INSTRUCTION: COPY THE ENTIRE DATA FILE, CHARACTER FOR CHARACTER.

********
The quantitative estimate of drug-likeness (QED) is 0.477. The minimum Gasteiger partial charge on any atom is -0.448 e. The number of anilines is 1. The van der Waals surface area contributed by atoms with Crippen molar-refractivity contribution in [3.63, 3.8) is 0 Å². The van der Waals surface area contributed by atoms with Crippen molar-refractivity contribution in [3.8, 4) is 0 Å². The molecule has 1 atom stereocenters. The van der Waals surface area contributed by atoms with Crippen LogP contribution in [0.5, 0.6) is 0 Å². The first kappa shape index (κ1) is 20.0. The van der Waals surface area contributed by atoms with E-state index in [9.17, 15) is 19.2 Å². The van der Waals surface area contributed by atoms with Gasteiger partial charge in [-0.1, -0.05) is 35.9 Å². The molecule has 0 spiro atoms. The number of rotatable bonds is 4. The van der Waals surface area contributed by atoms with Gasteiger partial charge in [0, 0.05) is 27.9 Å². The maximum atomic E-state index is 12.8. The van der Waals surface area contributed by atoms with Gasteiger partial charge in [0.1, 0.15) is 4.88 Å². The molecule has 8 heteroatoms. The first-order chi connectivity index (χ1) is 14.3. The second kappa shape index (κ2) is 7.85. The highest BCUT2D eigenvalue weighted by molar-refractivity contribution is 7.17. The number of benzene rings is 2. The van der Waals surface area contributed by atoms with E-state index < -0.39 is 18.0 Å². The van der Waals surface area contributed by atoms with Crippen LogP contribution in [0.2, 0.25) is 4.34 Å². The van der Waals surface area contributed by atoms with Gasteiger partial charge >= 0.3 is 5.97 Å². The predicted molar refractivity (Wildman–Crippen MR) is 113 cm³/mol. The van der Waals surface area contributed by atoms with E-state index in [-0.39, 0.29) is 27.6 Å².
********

The quantitative estimate of drug-likeness (QED) is 0.477. The minimum Gasteiger partial charge on any atom is -0.448 e. The number of anilines is 1. The van der Waals surface area contributed by atoms with Crippen molar-refractivity contribution in [3.63, 3.8) is 0 Å². The van der Waals surface area contributed by atoms with Crippen molar-refractivity contribution in [3.8, 4) is 0 Å². The molecule has 1 atom stereocenters. The van der Waals surface area contributed by atoms with Crippen LogP contribution in [0.5, 0.6) is 0 Å². The first kappa shape index (κ1) is 20.0. The van der Waals surface area contributed by atoms with E-state index in [9.17, 15) is 19.2 Å². The van der Waals surface area contributed by atoms with Gasteiger partial charge in [-0.1, -0.05) is 35.9 Å². The molecule has 0 spiro atoms. The number of rotatable bonds is 4. The van der Waals surface area contributed by atoms with Gasteiger partial charge in [0, 0.05) is 27.9 Å². The maximum atomic E-state index is 12.8. The van der Waals surface area contributed by atoms with Gasteiger partial charge in [0.1, 0.15) is 4.88 Å². The molecule has 8 heteroatoms. The first-order chi connectivity index (χ1) is 14.3. The second kappa shape index (κ2) is 7.85. The highest BCUT2D eigenvalue weighted by molar-refractivity contribution is 7.17. The number of benzene rings is 2. The van der Waals surface area contributed by atoms with E-state index < -0.39 is 18.0 Å². The van der Waals surface area contributed by atoms with Crippen LogP contribution in [0.2, 0.25) is 4.34 Å². The van der Waals surface area contributed by atoms with Gasteiger partial charge >= 0.3 is 5.97 Å². The predicted molar refractivity (Wildman–Crippen MR) is 113 cm³/mol. The van der Waals surface area contributed by atoms with E-state index in [-0.39, 0.29) is 27.6 Å².